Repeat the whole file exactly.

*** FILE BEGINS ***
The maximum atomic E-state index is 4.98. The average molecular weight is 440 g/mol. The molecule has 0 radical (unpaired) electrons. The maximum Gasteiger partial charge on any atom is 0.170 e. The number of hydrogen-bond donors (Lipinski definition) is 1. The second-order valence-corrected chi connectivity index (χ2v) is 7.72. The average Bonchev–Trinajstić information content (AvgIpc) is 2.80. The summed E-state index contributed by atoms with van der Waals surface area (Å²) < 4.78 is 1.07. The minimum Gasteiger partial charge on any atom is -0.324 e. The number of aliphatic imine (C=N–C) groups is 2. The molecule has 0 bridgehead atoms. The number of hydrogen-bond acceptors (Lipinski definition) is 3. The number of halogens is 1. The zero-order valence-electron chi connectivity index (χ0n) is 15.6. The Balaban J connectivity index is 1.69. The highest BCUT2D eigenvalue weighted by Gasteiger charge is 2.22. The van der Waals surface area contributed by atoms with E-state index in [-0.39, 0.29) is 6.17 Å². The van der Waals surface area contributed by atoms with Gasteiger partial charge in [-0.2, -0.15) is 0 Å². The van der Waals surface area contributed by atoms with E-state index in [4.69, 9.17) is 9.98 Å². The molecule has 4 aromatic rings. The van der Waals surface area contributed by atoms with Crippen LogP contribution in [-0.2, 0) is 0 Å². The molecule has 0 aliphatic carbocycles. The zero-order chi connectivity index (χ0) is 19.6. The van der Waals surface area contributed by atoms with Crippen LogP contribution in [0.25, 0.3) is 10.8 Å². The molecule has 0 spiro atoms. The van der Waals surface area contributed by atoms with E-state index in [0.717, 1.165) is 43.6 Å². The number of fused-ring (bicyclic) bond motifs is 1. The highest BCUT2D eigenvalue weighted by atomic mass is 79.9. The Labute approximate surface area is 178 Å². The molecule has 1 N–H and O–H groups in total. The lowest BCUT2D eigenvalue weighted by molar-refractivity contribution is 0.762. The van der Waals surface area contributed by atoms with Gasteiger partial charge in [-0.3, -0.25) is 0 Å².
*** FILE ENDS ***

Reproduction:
The maximum atomic E-state index is 4.98. The average molecular weight is 440 g/mol. The molecule has 0 radical (unpaired) electrons. The maximum Gasteiger partial charge on any atom is 0.170 e. The number of hydrogen-bond donors (Lipinski definition) is 1. The second-order valence-corrected chi connectivity index (χ2v) is 7.72. The average Bonchev–Trinajstić information content (AvgIpc) is 2.80. The summed E-state index contributed by atoms with van der Waals surface area (Å²) < 4.78 is 1.07. The minimum Gasteiger partial charge on any atom is -0.324 e. The number of aliphatic imine (C=N–C) groups is 2. The molecule has 0 bridgehead atoms. The number of hydrogen-bond acceptors (Lipinski definition) is 3. The number of halogens is 1. The zero-order valence-electron chi connectivity index (χ0n) is 15.6. The Balaban J connectivity index is 1.69. The highest BCUT2D eigenvalue weighted by Gasteiger charge is 2.22. The van der Waals surface area contributed by atoms with E-state index in [-0.39, 0.29) is 6.17 Å². The van der Waals surface area contributed by atoms with Gasteiger partial charge in [-0.2, -0.15) is 0 Å². The van der Waals surface area contributed by atoms with E-state index in [4.69, 9.17) is 9.98 Å². The molecule has 4 aromatic rings. The van der Waals surface area contributed by atoms with Crippen LogP contribution in [-0.2, 0) is 0 Å². The molecule has 0 aliphatic carbocycles. The zero-order chi connectivity index (χ0) is 19.6. The van der Waals surface area contributed by atoms with Crippen LogP contribution in [0.25, 0.3) is 10.8 Å². The molecule has 0 spiro atoms. The van der Waals surface area contributed by atoms with E-state index in [0.717, 1.165) is 43.6 Å². The number of fused-ring (bicyclic) bond motifs is 1. The highest BCUT2D eigenvalue weighted by atomic mass is 79.9. The Labute approximate surface area is 178 Å². The molecule has 1 N–H and O–H groups in total. The lowest BCUT2D eigenvalue weighted by molar-refractivity contribution is 0.762. The van der Waals surface area contributed by atoms with Gasteiger partial charge in [-0.3, -0.25) is 0 Å².